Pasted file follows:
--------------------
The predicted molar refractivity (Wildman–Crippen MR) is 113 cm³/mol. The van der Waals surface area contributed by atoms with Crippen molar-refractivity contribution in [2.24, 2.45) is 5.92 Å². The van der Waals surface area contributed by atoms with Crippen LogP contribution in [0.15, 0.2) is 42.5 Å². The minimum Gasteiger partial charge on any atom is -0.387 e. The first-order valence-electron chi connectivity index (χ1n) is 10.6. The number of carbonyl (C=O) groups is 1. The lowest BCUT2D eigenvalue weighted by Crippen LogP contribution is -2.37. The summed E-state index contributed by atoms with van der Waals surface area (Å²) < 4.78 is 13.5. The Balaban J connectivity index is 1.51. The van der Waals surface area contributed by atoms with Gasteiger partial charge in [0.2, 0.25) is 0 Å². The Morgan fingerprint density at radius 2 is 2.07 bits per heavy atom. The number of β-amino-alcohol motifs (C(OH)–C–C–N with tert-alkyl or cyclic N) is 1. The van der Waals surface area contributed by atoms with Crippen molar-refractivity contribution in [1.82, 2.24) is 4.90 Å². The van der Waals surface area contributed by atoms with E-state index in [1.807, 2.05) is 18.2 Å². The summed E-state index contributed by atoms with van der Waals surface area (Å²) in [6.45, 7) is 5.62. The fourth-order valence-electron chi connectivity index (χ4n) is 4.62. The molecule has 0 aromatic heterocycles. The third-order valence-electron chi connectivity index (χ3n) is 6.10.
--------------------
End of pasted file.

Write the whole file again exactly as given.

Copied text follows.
The predicted molar refractivity (Wildman–Crippen MR) is 113 cm³/mol. The van der Waals surface area contributed by atoms with Crippen molar-refractivity contribution in [2.24, 2.45) is 5.92 Å². The van der Waals surface area contributed by atoms with Crippen LogP contribution in [0.15, 0.2) is 42.5 Å². The minimum Gasteiger partial charge on any atom is -0.387 e. The first-order valence-electron chi connectivity index (χ1n) is 10.6. The number of carbonyl (C=O) groups is 1. The lowest BCUT2D eigenvalue weighted by Crippen LogP contribution is -2.37. The summed E-state index contributed by atoms with van der Waals surface area (Å²) < 4.78 is 13.5. The Balaban J connectivity index is 1.51. The van der Waals surface area contributed by atoms with Gasteiger partial charge in [0.2, 0.25) is 0 Å². The Morgan fingerprint density at radius 2 is 2.07 bits per heavy atom. The number of β-amino-alcohol motifs (C(OH)–C–C–N with tert-alkyl or cyclic N) is 1. The van der Waals surface area contributed by atoms with Crippen molar-refractivity contribution in [1.82, 2.24) is 4.90 Å². The van der Waals surface area contributed by atoms with E-state index in [1.807, 2.05) is 18.2 Å². The summed E-state index contributed by atoms with van der Waals surface area (Å²) in [6.45, 7) is 5.62. The fourth-order valence-electron chi connectivity index (χ4n) is 4.62. The molecule has 0 aromatic heterocycles. The third-order valence-electron chi connectivity index (χ3n) is 6.10.